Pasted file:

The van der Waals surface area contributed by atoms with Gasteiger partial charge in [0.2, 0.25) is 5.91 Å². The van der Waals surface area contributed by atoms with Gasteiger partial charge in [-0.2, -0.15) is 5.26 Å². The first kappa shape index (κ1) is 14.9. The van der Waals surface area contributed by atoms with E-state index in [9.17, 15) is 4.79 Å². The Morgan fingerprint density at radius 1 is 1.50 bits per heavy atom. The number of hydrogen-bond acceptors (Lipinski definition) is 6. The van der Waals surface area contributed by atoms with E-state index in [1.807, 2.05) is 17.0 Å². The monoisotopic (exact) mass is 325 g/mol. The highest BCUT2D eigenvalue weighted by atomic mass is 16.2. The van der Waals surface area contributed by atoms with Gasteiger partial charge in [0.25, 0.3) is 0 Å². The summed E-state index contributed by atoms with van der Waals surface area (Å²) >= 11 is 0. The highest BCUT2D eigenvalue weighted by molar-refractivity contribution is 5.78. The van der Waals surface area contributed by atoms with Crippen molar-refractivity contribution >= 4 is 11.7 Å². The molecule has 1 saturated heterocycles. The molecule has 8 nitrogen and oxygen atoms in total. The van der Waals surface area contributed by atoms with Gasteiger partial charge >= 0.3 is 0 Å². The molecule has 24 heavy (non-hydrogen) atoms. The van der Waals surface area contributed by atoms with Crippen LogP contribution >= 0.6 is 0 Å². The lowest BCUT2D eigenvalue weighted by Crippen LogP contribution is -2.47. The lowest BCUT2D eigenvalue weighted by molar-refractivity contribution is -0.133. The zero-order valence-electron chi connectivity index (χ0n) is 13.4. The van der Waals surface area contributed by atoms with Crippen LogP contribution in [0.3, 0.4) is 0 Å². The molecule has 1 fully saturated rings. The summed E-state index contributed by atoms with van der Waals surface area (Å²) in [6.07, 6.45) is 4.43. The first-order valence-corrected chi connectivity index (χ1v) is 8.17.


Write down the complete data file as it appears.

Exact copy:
The van der Waals surface area contributed by atoms with Gasteiger partial charge in [0.2, 0.25) is 5.91 Å². The van der Waals surface area contributed by atoms with Gasteiger partial charge in [-0.2, -0.15) is 5.26 Å². The first kappa shape index (κ1) is 14.9. The van der Waals surface area contributed by atoms with E-state index in [9.17, 15) is 4.79 Å². The Morgan fingerprint density at radius 1 is 1.50 bits per heavy atom. The number of hydrogen-bond acceptors (Lipinski definition) is 6. The van der Waals surface area contributed by atoms with E-state index in [1.807, 2.05) is 17.0 Å². The monoisotopic (exact) mass is 325 g/mol. The highest BCUT2D eigenvalue weighted by atomic mass is 16.2. The van der Waals surface area contributed by atoms with Gasteiger partial charge in [0.25, 0.3) is 0 Å². The summed E-state index contributed by atoms with van der Waals surface area (Å²) >= 11 is 0. The highest BCUT2D eigenvalue weighted by molar-refractivity contribution is 5.78. The van der Waals surface area contributed by atoms with Crippen molar-refractivity contribution >= 4 is 11.7 Å². The molecule has 1 saturated heterocycles. The molecule has 8 nitrogen and oxygen atoms in total. The van der Waals surface area contributed by atoms with Gasteiger partial charge >= 0.3 is 0 Å². The molecule has 24 heavy (non-hydrogen) atoms. The van der Waals surface area contributed by atoms with Crippen LogP contribution >= 0.6 is 0 Å². The lowest BCUT2D eigenvalue weighted by Crippen LogP contribution is -2.47. The lowest BCUT2D eigenvalue weighted by molar-refractivity contribution is -0.133. The zero-order valence-electron chi connectivity index (χ0n) is 13.4. The van der Waals surface area contributed by atoms with Crippen LogP contribution in [0.3, 0.4) is 0 Å². The molecule has 1 fully saturated rings. The summed E-state index contributed by atoms with van der Waals surface area (Å²) in [6.07, 6.45) is 4.43. The first-order valence-corrected chi connectivity index (χ1v) is 8.17.